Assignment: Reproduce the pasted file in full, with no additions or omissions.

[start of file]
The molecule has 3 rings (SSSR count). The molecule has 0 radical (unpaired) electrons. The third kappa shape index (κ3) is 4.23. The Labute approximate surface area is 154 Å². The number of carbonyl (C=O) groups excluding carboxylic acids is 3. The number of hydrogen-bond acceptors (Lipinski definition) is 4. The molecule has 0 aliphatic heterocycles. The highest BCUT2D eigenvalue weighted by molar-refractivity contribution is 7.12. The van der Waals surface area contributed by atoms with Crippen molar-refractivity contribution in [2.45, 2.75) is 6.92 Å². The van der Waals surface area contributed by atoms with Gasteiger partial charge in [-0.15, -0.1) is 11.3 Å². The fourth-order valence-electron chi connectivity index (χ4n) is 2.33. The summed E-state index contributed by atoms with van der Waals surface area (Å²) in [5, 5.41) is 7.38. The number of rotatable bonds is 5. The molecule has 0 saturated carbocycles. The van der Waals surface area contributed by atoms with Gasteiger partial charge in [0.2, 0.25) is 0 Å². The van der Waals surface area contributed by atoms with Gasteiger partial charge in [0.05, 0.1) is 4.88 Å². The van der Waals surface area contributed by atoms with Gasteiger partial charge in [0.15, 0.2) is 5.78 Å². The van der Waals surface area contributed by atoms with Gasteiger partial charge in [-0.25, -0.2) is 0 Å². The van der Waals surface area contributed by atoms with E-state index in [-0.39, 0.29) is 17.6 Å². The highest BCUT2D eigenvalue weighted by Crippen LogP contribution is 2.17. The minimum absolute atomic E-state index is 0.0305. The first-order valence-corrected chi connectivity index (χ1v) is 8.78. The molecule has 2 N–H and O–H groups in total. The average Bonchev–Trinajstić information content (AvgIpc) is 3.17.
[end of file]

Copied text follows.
The molecule has 3 rings (SSSR count). The molecule has 0 radical (unpaired) electrons. The third kappa shape index (κ3) is 4.23. The Labute approximate surface area is 154 Å². The number of carbonyl (C=O) groups excluding carboxylic acids is 3. The number of hydrogen-bond acceptors (Lipinski definition) is 4. The molecule has 0 aliphatic heterocycles. The highest BCUT2D eigenvalue weighted by molar-refractivity contribution is 7.12. The van der Waals surface area contributed by atoms with Crippen molar-refractivity contribution in [2.45, 2.75) is 6.92 Å². The van der Waals surface area contributed by atoms with Gasteiger partial charge in [-0.15, -0.1) is 11.3 Å². The fourth-order valence-electron chi connectivity index (χ4n) is 2.33. The summed E-state index contributed by atoms with van der Waals surface area (Å²) in [5, 5.41) is 7.38. The number of rotatable bonds is 5. The molecule has 0 saturated carbocycles. The van der Waals surface area contributed by atoms with Gasteiger partial charge in [0.2, 0.25) is 0 Å². The van der Waals surface area contributed by atoms with Gasteiger partial charge in [0.05, 0.1) is 4.88 Å². The van der Waals surface area contributed by atoms with Gasteiger partial charge in [0.15, 0.2) is 5.78 Å². The van der Waals surface area contributed by atoms with Gasteiger partial charge in [-0.25, -0.2) is 0 Å². The van der Waals surface area contributed by atoms with E-state index in [-0.39, 0.29) is 17.6 Å². The highest BCUT2D eigenvalue weighted by Crippen LogP contribution is 2.17. The minimum absolute atomic E-state index is 0.0305. The first-order valence-corrected chi connectivity index (χ1v) is 8.78. The molecule has 2 N–H and O–H groups in total. The average Bonchev–Trinajstić information content (AvgIpc) is 3.17.